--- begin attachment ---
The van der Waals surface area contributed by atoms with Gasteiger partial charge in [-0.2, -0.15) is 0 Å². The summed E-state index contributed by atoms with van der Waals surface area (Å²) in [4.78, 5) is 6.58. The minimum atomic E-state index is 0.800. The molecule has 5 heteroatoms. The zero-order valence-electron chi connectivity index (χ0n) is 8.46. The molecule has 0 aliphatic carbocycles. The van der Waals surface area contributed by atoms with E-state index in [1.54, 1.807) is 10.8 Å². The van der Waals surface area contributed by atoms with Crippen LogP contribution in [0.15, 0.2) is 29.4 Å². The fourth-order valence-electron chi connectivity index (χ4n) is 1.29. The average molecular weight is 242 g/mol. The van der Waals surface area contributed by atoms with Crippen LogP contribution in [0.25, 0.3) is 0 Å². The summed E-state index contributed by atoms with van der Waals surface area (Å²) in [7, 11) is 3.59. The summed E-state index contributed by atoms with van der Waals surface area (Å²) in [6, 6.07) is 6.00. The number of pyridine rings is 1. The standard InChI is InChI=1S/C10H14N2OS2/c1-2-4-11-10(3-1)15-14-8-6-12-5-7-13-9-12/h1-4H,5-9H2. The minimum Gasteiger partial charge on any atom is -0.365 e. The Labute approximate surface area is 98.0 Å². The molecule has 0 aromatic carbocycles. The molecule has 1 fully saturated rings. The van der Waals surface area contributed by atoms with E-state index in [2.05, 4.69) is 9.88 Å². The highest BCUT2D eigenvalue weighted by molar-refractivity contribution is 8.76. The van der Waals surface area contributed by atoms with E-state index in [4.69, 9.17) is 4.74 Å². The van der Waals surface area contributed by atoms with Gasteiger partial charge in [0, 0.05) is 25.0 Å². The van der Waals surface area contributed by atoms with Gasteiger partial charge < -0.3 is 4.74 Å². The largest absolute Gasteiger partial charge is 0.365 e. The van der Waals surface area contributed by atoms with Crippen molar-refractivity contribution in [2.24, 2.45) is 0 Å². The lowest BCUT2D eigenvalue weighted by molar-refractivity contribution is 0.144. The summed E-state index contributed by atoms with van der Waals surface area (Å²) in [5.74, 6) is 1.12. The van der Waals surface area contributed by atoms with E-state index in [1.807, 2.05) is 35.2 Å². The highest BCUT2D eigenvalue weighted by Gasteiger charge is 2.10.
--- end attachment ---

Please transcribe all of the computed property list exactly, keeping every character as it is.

The van der Waals surface area contributed by atoms with Gasteiger partial charge in [-0.2, -0.15) is 0 Å². The summed E-state index contributed by atoms with van der Waals surface area (Å²) in [4.78, 5) is 6.58. The minimum atomic E-state index is 0.800. The molecule has 5 heteroatoms. The zero-order valence-electron chi connectivity index (χ0n) is 8.46. The molecule has 0 aliphatic carbocycles. The van der Waals surface area contributed by atoms with E-state index in [1.54, 1.807) is 10.8 Å². The van der Waals surface area contributed by atoms with Crippen LogP contribution in [0.15, 0.2) is 29.4 Å². The fourth-order valence-electron chi connectivity index (χ4n) is 1.29. The average molecular weight is 242 g/mol. The van der Waals surface area contributed by atoms with Crippen LogP contribution in [0.25, 0.3) is 0 Å². The summed E-state index contributed by atoms with van der Waals surface area (Å²) in [7, 11) is 3.59. The summed E-state index contributed by atoms with van der Waals surface area (Å²) in [6, 6.07) is 6.00. The number of pyridine rings is 1. The standard InChI is InChI=1S/C10H14N2OS2/c1-2-4-11-10(3-1)15-14-8-6-12-5-7-13-9-12/h1-4H,5-9H2. The minimum Gasteiger partial charge on any atom is -0.365 e. The Labute approximate surface area is 98.0 Å². The molecule has 0 aromatic carbocycles. The molecule has 1 fully saturated rings. The van der Waals surface area contributed by atoms with E-state index in [2.05, 4.69) is 9.88 Å². The highest BCUT2D eigenvalue weighted by molar-refractivity contribution is 8.76. The van der Waals surface area contributed by atoms with E-state index in [4.69, 9.17) is 4.74 Å². The van der Waals surface area contributed by atoms with Gasteiger partial charge in [0, 0.05) is 25.0 Å². The van der Waals surface area contributed by atoms with Gasteiger partial charge < -0.3 is 4.74 Å². The largest absolute Gasteiger partial charge is 0.365 e. The van der Waals surface area contributed by atoms with Crippen molar-refractivity contribution in [2.24, 2.45) is 0 Å². The lowest BCUT2D eigenvalue weighted by molar-refractivity contribution is 0.144. The summed E-state index contributed by atoms with van der Waals surface area (Å²) in [5.74, 6) is 1.12. The van der Waals surface area contributed by atoms with E-state index in [1.807, 2.05) is 35.2 Å². The highest BCUT2D eigenvalue weighted by Gasteiger charge is 2.10.